The phrase “unfinished project, 95% complete” is one you often see when trawling the internet to find an old car or motorbike to buy. The machine in question often looks like it’s ready to roll, comes at a bargain price and ‘how hard can that last five percent really be to finish?’ you say to yourself. Ah the horror stories. Five percent often turns out to be closer to fifty and then there is the real zinger; those last few parts you need, they’re not available any more, or “only needs a new battery to start” proves to be a full engine rebuild, wiring nightmare or both. Even complete show bikes that appear in magazines are passed off this way – that’s where Kott Motorcycles is different. Dustin spends just as much time restoring his builds to perfection as he does customising them and this slick as black ice ‘75 CB550 is no different.
“That bike’s a classic!” It’s a phrase we hear all the time, and often it’s used far too flippantly for its own good. But if we were to use a, erm, classic definition of the word ‘classic’ it would mean that for any bike to truly deserve the title, it has to be ‘of an exemplary standard within a traditional and long-established form or style.’ Of course, many of the bikes that grace our pages are far from being traditional in form. Hell, some are the exact opposite of that. But for the lucky few who do live up to the title, adoration of a bike that we know will look as good in 100 years as it does right now awaits. And the latest candidate for the title? Meet Monnom Custom’s latest, a classic Honda CB550 cafe racer if ever we saw one.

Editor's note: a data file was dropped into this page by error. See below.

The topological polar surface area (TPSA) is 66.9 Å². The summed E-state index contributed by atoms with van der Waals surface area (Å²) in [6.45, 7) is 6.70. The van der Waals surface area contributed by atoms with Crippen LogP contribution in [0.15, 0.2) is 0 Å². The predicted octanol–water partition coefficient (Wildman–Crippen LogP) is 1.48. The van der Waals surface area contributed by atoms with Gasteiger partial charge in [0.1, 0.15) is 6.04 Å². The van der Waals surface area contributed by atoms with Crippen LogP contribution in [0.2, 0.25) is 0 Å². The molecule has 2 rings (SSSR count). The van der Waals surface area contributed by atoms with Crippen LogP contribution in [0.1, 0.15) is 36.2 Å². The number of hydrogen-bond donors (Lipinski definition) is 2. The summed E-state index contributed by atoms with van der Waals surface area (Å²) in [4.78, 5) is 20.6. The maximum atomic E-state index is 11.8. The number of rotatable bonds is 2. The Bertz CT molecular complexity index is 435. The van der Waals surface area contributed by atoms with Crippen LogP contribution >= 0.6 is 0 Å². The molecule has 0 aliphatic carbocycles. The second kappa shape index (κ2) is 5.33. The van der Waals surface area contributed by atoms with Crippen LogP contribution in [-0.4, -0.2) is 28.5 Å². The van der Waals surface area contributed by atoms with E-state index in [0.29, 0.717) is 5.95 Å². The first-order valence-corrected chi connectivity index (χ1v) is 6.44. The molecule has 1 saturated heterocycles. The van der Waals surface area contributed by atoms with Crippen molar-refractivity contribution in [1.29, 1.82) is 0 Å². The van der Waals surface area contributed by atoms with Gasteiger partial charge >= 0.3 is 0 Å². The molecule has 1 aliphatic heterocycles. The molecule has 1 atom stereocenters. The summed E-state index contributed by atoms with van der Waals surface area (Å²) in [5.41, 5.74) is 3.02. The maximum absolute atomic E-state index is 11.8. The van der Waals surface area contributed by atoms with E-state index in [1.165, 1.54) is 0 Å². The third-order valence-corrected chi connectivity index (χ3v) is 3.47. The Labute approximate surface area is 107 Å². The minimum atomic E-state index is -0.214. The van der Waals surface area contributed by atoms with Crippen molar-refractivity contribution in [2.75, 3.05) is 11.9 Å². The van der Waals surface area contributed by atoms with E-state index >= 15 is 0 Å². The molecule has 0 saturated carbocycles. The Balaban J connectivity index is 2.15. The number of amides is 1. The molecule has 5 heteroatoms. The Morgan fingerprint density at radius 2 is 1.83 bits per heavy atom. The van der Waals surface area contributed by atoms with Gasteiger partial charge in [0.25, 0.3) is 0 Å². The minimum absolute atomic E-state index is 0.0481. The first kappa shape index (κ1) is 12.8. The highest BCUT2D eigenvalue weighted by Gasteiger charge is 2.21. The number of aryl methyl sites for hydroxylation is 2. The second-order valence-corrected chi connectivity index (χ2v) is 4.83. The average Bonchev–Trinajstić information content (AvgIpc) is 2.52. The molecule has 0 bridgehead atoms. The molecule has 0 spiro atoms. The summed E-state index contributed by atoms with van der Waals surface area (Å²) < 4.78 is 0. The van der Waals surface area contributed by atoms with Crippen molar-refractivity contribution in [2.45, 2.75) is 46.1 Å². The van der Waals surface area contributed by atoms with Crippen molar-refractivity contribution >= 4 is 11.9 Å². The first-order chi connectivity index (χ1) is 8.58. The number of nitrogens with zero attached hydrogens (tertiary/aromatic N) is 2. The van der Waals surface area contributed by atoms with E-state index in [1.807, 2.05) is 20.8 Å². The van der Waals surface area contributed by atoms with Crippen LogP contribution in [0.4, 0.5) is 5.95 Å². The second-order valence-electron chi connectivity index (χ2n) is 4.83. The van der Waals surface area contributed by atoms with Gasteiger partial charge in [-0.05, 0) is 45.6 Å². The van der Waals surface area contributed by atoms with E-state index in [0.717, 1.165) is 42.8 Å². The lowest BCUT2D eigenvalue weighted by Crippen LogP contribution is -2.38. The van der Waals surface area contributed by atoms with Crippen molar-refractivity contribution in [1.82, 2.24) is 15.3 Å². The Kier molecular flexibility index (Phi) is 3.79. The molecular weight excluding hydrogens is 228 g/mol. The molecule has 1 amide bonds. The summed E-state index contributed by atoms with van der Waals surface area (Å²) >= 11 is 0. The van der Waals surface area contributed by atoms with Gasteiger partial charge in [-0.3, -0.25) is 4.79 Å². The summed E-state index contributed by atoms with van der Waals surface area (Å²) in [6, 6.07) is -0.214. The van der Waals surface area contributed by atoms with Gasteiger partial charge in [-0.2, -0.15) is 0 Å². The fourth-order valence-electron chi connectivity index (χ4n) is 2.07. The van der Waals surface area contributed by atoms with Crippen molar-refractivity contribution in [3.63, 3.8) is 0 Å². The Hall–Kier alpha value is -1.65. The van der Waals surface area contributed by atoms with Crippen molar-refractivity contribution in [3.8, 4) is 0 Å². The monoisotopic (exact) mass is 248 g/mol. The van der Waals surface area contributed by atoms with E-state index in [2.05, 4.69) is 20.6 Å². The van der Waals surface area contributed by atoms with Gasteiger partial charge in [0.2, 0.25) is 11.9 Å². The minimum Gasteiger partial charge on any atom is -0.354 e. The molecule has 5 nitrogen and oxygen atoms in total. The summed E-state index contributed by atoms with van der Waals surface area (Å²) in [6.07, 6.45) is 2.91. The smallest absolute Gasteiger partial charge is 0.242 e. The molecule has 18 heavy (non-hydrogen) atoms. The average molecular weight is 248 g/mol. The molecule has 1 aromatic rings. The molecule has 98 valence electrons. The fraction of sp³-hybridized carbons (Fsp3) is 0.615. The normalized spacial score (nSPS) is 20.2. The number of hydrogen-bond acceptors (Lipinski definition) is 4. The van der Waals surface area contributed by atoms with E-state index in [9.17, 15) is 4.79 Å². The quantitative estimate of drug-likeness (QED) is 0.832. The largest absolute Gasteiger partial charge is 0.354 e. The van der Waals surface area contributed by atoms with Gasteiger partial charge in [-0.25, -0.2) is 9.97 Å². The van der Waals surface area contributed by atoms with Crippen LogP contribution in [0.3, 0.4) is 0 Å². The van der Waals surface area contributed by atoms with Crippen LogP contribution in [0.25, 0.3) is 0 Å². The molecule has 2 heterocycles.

The ever-useful Wikipedia notes that the ‘Ripon’, or ‘Blackburn T.5 Ripon’ to use its correct name, was a ‘British carrier-based torpedo bomber and reconnaissance biplane which first flew in 1926.’ Naming their creations after Britain’s rich aviation history has become quite the thing with Norfolk’s Old Empire Motorcycles, as has creating bloody amazing custom bikes, and drinking cups of tea. And rest assured, this one is no exception to the rule. You may know it as a Honda CB550, but they know it by another name…